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Channels, Cablewallahs play blame game

Channels, Cablewallahs play blame game

Author | exchange4media News Service | Wednesday, Jan 28,2004 6:44 AM

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Channels, Cablewallahs play blame game

The tussle between broadcasters and cable networks is being played out at the regulator’s office now. In two separate meetings with Telecom Regulatory Authority of India (Trai) chairman Pradip Baijal on Tuesday, broadcasters and cablewallahs rained brickbats on each other.

Through a presentation, broadcasters indicated to Mr Baijal that cable operators must be held responsible for all the ills in the industry, mainly lack of transparency. A few hours later, the cable fraternity asked the Trai chairman to regulate pay channels. Mr Baijal has asked the two parties for international case studies, before making his recommendations on several broadcasting issues.

If you are still wondering about the controversial conditional access system (CAS), broadcasters want it to be test marketed before a full implementation. This, despite CAS already being launched in Chennai and South of Delhi!

Coming to broader issues, while cable TV rates (as paid by consumers, cable operators, and multi-system operators) across the country were frozen by Trai recently, cap on advertising in pay channels may come up next. However, before there’s any move to regulate ads on pay channels, broadcasters have highlighted “lack of transparency” as a problem area. Of the total subscription kitty of Rs 6,000 crore in India, broadcasters get only 10-15 per cent of it, the industry has been complaining. Under-declaration of subscriber numbers was cited as a reason why there shouldn’t be any cap on advertisements in pay channels.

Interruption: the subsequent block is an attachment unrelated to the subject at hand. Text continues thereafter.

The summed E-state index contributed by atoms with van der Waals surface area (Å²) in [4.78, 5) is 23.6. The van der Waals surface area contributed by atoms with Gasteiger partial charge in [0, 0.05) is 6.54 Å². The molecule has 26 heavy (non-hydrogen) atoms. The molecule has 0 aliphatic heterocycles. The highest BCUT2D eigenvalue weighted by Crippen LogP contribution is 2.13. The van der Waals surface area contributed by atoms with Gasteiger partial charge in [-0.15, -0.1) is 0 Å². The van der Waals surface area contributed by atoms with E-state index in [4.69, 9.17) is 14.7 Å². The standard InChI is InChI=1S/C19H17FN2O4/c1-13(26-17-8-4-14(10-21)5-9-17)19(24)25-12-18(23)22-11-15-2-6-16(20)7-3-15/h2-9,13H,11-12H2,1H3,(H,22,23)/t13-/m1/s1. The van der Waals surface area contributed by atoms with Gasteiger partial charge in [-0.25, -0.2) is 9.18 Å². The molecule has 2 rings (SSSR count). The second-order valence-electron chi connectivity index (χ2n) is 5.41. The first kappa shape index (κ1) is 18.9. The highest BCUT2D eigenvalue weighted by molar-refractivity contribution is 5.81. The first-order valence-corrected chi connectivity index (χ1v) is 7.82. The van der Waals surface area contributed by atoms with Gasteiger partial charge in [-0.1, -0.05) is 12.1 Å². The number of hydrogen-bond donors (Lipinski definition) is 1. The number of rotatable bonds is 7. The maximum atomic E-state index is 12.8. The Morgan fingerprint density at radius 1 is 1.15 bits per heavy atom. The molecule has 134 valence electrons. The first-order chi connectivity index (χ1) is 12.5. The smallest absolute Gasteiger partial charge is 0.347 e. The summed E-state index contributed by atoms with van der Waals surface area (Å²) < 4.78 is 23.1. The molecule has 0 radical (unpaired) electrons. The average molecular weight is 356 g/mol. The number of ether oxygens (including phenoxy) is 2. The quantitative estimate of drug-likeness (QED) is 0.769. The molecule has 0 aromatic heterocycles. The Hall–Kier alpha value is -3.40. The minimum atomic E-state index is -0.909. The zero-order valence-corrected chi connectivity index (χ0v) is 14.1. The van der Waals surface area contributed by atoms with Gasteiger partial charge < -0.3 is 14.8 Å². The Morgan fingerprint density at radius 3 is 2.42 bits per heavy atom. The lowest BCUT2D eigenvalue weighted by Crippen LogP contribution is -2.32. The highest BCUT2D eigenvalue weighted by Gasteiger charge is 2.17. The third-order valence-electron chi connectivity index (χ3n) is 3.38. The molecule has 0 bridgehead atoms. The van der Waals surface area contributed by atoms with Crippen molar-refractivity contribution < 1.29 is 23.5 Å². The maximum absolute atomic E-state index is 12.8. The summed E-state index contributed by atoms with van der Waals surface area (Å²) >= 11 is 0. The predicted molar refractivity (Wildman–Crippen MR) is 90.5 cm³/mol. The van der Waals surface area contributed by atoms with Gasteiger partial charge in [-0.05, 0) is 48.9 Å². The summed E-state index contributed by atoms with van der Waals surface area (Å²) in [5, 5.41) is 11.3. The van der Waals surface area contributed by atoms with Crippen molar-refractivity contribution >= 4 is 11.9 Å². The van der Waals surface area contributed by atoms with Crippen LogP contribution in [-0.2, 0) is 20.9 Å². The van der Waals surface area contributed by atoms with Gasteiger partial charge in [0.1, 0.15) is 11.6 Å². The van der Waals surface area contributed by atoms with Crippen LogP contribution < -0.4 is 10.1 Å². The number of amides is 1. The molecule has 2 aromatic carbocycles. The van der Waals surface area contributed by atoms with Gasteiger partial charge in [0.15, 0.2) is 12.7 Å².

“Don’t restrict ad revenue stream as it will stifle industry’s growth and ability to re-invest,” the Indian Broadcasting Foundation (IBF) presentation said. It added: “Restrictions on ad time will severely hamper growth and competition in the broadcasting industry and increase cost to consumer besides impinging on basic freedom to media.”

As for Trai freezing the cable TV rates, IBF said: “Interim price order without consultation has created turmoil and uncertainty in the industry.” It has led to “potential litigation between stakeholders as legally valid contracts are being questioned,” broadcasters told Mr Baijal, adding that even new contracts cannot be negotiated because of that.

Cable operators, on the other hand, have said that pay channels must be regulated in every possible way, there should be a cap on ads in pay channels, and that Trai should make a distinction between what’s premium and what’s mass content.

Tags: e4m

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